Octo Tempest emerges as a top financial hacking threat, warns Microsoft

Octo Tempest's evolution: from SIM swaps to ransomware attacks

Octo Tempest emerges as a top financial hacking threat warns MicrosoftMicrosoft released a detailed report about the Octo Tempest hacking group

According to a thorough analysis by Microsoft,[1] Octo Tempest has emerged as one of the most dangerous financial hacking groups in the constantly changing world of cybersecurity threats. With their advanced social engineering skills, this native English-speaking threat actor has been a growing concern for the tech giant as they target a variety of industries, including managed service providers (MSPs),[2] gaming, hospitality, retail, manufacturing, technology, and cable telecommunications. According to Microsoft's research, this group is extremely flexible, technically adept, and well-organized.

The career of Octo Tempest in the realm of cybercrime started with ventures like SIM swap sales and account thefts of well-known people with cryptocurrency holdings. But their strategies soon became more complex as they tried to achieve more. The group moved on to data theft, phishing, social engineering, and mass password resets for consumers of compromised service providers.

Their goals also changed, especially once they joined the ALPHV/BlackCat ransomware organization and started concentrating on extortion and data encryption. The study from Microsoft sheds light on an odd trend that has occurred in the world of cybercrime: Octo Tempest has been associated with ransomware-as-a-service operations. They were able to use this change to distribute ransomware payloads for both Windows and Linux, with a current emphasis on VMware ESXi systems.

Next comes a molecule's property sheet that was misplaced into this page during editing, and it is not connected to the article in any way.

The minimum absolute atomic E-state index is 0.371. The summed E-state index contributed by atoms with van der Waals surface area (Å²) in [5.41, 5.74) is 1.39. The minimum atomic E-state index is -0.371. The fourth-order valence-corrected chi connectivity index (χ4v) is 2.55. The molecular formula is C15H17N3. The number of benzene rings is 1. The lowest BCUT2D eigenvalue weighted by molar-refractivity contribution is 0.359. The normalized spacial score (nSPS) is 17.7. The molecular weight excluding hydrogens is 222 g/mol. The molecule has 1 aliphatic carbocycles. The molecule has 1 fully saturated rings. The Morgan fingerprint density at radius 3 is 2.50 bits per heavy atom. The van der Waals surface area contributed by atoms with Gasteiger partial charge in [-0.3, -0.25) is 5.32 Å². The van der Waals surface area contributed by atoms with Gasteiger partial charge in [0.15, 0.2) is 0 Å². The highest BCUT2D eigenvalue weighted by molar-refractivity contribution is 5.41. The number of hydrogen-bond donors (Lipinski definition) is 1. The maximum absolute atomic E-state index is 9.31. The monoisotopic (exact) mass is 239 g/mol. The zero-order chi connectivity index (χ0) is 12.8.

Advanced social engineering and infiltration techniques

Octo Tempest stands apart for a number of reasons, including its sophisticated social engineering methods. Because the hackers conduct thorough research on their targets, they are able to effectively imitate people and even copy voice patterns when on the phone. Technical administrators, including support and help desk employees, are the main targets of their social engineering attempts since they have the authorizations needed to enable the hackers' attacks. Octo Tempest uses a variety of techniques to get initial access, such as phishing, SMS phishing,[3] SIM swapping, phoning victims into installing remote monitoring and management software, phishing, and even direct physical threats.

After gaining initial access, Octo Tempest moves on to the reconnaissance phase, gathering data that enables them to take advantage of legal pathways for infiltration. Subsequently, they persist in investigating the infrastructure, requesting more capabilities by utilizing hacked accounts or self-service password resets, among other techniques. To find plaintext keys, secrets, and passwords across code repositories, the team uses tools like Jercretz and TruffleHog.

Expert evasion and data theft

To avoid detection, Octo Tempest uses a range of strategies, such as disabling change notifications and altering mailbox rules to remove bogus emails. In order to disable security measures and products, the organization also targets security professionals. A variety of open-source remote access programs and Azure virtual machines for data transmission and remote access are part of their toolkit.

Octo Tempest employs a special method that combines automated pipelines with Azure Data Factory to transport stolen data while blending in with standard big data processes. Additionally, in order to speed up the transfer of SharePoint document libraries and files, they register authentic Microsoft 365 backup solutions.

Microsoft notes that because Octo Tempest uses a variety of tools, living-off-the-land tactics, and social engineering, it can be difficult to discover them in an area. They do, however, provide some broad principles to aid in spotting malicious activities. In this context, it's critical to monitor and assess identity-related activities, Azure environments, and endpoints.

Octo Tempest poses a serious danger to companies and organizations in a variety of industries due to their solely financial motivations, which they pursue through ransomware attacks, cryptocurrency theft, and data extortion. In order to combat this new threat, Microsoft's comprehensive research serves as a sobering warning and a call to action for more awareness and improved cybersecurity measures.

About the author
Gabriel E. Hall
Gabriel E. Hall - Passionate web researcher

Gabriel E. Hall is a passionate malware researcher who has been working for 2-spyware for almost a decade.

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